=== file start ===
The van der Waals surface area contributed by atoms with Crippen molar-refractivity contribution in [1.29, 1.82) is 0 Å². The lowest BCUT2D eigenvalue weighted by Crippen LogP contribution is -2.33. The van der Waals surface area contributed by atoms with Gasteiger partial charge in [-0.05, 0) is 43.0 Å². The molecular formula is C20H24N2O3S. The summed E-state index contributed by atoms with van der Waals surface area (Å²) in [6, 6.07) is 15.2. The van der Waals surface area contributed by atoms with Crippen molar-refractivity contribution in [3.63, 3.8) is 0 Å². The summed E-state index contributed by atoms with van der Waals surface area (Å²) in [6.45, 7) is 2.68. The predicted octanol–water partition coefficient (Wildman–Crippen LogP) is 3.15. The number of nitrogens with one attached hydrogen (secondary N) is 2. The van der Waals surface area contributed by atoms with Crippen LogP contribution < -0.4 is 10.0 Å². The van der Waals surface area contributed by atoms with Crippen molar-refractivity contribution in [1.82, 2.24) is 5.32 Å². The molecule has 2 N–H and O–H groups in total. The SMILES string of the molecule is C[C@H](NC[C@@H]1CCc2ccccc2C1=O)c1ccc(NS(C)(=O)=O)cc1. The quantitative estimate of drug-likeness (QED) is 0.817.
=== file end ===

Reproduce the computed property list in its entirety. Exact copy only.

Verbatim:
The van der Waals surface area contributed by atoms with Crippen molar-refractivity contribution in [1.29, 1.82) is 0 Å². The lowest BCUT2D eigenvalue weighted by Crippen LogP contribution is -2.33. The van der Waals surface area contributed by atoms with Gasteiger partial charge in [-0.05, 0) is 43.0 Å². The molecular formula is C20H24N2O3S. The summed E-state index contributed by atoms with van der Waals surface area (Å²) in [6, 6.07) is 15.2. The van der Waals surface area contributed by atoms with Crippen molar-refractivity contribution in [3.63, 3.8) is 0 Å². The summed E-state index contributed by atoms with van der Waals surface area (Å²) in [6.45, 7) is 2.68. The predicted octanol–water partition coefficient (Wildman–Crippen LogP) is 3.15. The number of nitrogens with one attached hydrogen (secondary N) is 2. The van der Waals surface area contributed by atoms with Crippen LogP contribution < -0.4 is 10.0 Å². The van der Waals surface area contributed by atoms with Crippen molar-refractivity contribution in [1.82, 2.24) is 5.32 Å². The molecule has 2 N–H and O–H groups in total. The SMILES string of the molecule is C[C@H](NC[C@@H]1CCc2ccccc2C1=O)c1ccc(NS(C)(=O)=O)cc1. The quantitative estimate of drug-likeness (QED) is 0.817.